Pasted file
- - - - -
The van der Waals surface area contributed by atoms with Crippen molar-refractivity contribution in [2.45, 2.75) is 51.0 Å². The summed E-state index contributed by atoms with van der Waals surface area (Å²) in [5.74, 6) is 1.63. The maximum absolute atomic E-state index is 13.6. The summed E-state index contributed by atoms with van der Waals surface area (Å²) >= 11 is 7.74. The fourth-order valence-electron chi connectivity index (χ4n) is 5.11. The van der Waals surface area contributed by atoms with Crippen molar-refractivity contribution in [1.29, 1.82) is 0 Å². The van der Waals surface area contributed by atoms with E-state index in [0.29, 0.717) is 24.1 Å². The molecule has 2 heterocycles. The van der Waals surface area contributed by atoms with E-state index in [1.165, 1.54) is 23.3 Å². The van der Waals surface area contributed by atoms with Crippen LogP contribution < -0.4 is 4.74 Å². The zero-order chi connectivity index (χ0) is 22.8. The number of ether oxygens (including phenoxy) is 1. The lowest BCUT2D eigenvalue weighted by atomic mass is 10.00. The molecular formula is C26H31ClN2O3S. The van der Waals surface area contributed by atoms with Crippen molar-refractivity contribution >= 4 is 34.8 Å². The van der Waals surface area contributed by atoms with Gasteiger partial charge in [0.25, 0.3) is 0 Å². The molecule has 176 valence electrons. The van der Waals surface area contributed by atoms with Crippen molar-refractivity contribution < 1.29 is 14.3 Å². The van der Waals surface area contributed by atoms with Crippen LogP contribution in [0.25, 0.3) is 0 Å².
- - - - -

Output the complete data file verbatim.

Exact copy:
The van der Waals surface area contributed by atoms with Crippen molar-refractivity contribution in [2.45, 2.75) is 51.0 Å². The summed E-state index contributed by atoms with van der Waals surface area (Å²) in [5.74, 6) is 1.63. The maximum absolute atomic E-state index is 13.6. The summed E-state index contributed by atoms with van der Waals surface area (Å²) >= 11 is 7.74. The fourth-order valence-electron chi connectivity index (χ4n) is 5.11. The van der Waals surface area contributed by atoms with Crippen molar-refractivity contribution in [1.29, 1.82) is 0 Å². The van der Waals surface area contributed by atoms with E-state index in [0.29, 0.717) is 24.1 Å². The molecule has 2 heterocycles. The van der Waals surface area contributed by atoms with E-state index in [1.165, 1.54) is 23.3 Å². The van der Waals surface area contributed by atoms with Crippen LogP contribution < -0.4 is 4.74 Å². The zero-order chi connectivity index (χ0) is 22.8. The number of ether oxygens (including phenoxy) is 1. The lowest BCUT2D eigenvalue weighted by atomic mass is 10.00. The molecular formula is C26H31ClN2O3S. The van der Waals surface area contributed by atoms with Crippen molar-refractivity contribution >= 4 is 34.8 Å². The van der Waals surface area contributed by atoms with Gasteiger partial charge in [0.25, 0.3) is 0 Å². The molecule has 176 valence electrons. The van der Waals surface area contributed by atoms with Crippen molar-refractivity contribution < 1.29 is 14.3 Å². The van der Waals surface area contributed by atoms with Crippen LogP contribution in [0.25, 0.3) is 0 Å².